266 Or. 427, 513 P.2d 1167 (1973)
One-Sentence Takeaway: The plaintiff in a personal injury case cannot claim damages for what would otherwise be a permanent injury if the permanency of the injury could have been avoided by submitting to treatment by a physician, including possible surgery, when a reasonable person would do so under the same circumstances.
Summary: Plaintiff was involved in an automobile accident and she was awarded damages for permanent injury to her knee. Defendant argued on appeal that Plaintiff should as a matter of law have been required to submit to surgery for her knee or else be precluded from claiming damages for permanent injuries.
The Oregon Supreme Court court held that there was no evidence that Plaintiff had ever been advised by any doctor that she should subject herself to knee surgery. It found the burden of proof of unreasonable refusal to mitigate damages to be on Defendant and stated that the question whether Plaintiff should have submitted to a knee operation depended on whether a reasonably prudent person would have done so.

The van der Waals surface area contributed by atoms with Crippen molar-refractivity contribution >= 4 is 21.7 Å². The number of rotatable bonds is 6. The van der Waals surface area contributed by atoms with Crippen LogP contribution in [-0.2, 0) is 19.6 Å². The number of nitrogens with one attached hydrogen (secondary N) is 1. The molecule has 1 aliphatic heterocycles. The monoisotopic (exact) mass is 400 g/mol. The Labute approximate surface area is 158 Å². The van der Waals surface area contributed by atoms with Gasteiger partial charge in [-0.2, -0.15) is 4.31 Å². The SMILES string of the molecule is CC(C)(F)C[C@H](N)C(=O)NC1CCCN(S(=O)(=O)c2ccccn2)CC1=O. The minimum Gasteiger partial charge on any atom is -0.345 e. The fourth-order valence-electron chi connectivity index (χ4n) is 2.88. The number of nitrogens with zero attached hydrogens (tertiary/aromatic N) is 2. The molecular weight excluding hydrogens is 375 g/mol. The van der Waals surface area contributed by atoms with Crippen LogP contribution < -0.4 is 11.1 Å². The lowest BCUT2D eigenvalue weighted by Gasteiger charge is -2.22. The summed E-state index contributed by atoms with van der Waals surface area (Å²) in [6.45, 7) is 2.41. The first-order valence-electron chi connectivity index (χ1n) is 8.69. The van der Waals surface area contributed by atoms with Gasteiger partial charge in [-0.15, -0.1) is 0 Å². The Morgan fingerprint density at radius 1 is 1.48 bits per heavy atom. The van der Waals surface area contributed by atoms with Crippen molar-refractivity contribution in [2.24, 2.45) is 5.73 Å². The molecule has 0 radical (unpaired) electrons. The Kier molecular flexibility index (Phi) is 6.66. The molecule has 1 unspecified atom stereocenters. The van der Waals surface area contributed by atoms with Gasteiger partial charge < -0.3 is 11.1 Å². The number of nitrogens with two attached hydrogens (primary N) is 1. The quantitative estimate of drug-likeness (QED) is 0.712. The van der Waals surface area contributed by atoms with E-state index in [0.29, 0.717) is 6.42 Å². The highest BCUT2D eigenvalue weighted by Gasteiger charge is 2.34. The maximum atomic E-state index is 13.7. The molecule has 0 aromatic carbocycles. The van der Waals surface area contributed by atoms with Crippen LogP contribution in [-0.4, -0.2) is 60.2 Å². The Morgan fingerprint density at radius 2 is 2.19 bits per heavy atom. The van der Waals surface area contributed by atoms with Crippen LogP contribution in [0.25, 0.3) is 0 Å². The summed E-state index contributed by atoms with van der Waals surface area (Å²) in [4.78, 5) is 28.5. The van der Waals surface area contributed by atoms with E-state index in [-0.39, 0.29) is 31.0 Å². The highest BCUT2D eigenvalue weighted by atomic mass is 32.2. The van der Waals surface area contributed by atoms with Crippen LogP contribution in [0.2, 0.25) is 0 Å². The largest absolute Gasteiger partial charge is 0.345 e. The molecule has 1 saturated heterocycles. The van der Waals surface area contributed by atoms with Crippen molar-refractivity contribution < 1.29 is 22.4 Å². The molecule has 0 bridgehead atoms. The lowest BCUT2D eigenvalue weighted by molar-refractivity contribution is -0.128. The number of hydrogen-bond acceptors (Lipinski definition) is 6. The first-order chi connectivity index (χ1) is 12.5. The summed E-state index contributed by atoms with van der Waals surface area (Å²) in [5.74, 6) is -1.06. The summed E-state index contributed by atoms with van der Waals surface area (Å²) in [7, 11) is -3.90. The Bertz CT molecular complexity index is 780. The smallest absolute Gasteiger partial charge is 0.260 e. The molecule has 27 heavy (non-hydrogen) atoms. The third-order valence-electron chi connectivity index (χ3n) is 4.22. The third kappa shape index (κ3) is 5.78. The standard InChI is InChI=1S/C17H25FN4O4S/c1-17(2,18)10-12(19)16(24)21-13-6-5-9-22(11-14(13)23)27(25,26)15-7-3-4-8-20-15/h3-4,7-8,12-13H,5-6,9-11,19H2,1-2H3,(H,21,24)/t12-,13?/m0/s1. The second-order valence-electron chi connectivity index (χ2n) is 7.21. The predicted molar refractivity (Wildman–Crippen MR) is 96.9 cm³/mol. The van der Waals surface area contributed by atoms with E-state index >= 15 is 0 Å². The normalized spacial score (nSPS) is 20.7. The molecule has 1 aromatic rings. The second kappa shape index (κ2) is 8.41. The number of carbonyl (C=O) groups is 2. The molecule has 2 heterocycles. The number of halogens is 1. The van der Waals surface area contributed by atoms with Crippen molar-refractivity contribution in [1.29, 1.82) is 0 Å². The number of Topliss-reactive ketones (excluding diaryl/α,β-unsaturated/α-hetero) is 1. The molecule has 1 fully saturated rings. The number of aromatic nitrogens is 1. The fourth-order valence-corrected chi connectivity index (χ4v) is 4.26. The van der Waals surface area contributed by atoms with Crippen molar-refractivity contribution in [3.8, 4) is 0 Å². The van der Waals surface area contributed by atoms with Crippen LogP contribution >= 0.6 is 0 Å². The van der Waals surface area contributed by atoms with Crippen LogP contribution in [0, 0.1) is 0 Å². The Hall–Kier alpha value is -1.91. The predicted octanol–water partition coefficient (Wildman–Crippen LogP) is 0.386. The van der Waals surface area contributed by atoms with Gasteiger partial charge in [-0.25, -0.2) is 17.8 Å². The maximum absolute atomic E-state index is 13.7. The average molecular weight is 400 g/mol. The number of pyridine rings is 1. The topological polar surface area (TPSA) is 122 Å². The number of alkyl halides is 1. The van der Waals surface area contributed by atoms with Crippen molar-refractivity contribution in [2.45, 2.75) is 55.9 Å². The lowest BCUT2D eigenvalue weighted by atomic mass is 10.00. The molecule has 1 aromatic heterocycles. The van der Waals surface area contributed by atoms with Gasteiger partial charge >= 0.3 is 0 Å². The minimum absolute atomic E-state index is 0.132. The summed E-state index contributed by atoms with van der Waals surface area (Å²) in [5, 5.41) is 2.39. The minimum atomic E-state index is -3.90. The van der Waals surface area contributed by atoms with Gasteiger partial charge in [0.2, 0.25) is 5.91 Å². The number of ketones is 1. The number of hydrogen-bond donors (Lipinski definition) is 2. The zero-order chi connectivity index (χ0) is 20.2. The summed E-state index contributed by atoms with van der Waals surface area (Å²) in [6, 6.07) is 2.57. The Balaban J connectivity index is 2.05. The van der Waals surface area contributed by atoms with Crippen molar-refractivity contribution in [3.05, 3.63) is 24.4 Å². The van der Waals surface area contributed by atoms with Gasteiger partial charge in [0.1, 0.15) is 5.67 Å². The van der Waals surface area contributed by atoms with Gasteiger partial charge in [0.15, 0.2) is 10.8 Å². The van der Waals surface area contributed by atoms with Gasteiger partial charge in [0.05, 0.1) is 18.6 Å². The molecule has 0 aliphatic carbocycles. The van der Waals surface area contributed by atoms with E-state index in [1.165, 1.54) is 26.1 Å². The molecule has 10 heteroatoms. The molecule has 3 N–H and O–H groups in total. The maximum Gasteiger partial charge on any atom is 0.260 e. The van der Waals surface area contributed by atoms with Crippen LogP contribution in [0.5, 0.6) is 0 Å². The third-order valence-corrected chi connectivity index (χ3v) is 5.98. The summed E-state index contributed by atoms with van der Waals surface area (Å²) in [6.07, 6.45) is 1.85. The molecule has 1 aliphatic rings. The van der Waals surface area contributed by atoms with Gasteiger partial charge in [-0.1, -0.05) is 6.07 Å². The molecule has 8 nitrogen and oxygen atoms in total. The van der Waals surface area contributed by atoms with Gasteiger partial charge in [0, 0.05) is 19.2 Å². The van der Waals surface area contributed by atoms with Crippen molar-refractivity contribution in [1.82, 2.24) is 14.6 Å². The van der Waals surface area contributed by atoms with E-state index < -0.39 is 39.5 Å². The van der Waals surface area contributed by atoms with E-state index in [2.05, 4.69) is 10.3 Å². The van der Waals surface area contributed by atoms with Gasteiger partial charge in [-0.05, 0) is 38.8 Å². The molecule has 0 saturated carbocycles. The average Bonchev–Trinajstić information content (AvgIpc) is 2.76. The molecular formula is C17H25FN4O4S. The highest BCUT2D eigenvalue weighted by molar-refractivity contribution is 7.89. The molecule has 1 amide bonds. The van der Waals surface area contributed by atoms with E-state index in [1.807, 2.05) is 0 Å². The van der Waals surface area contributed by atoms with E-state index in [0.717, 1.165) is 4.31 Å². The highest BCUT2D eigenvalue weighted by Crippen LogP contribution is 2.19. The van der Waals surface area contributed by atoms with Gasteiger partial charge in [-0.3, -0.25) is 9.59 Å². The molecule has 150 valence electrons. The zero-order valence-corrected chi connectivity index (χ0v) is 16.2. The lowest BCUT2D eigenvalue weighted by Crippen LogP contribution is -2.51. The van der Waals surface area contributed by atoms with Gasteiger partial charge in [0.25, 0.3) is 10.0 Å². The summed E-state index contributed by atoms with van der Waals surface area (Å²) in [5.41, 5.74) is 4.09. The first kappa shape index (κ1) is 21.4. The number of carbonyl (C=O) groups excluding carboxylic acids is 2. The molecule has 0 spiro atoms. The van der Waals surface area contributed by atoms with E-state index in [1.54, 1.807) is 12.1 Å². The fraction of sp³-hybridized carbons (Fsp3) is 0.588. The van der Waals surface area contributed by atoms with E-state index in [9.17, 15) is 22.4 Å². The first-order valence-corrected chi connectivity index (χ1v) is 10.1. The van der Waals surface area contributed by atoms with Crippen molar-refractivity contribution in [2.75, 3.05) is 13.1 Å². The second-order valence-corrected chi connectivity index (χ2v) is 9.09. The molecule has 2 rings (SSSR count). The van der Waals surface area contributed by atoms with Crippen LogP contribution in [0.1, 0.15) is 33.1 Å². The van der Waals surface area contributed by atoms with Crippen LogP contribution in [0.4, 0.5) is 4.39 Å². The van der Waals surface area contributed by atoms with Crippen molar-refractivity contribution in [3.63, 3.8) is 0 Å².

The Court explained, “[i]n considering whether plaintiff is required to mitigate her damages by submitting to surgery we must bear in mind that while plaintiff has the burden of proof that her injury is a permanent injury, defendant has the burden of proving that plaintiff unreasonably failed to mitigate her damages by submission to surgery.” The Court further explained that the factors to consider whether a reasonable person in Plaintiff’s place would have submitted to the surgery include “the risk involved (i.e., the hazardous nature of the operation), the probability of success, and the expenditure of money or effort required. Some courts also consider the pain involved as a factor.”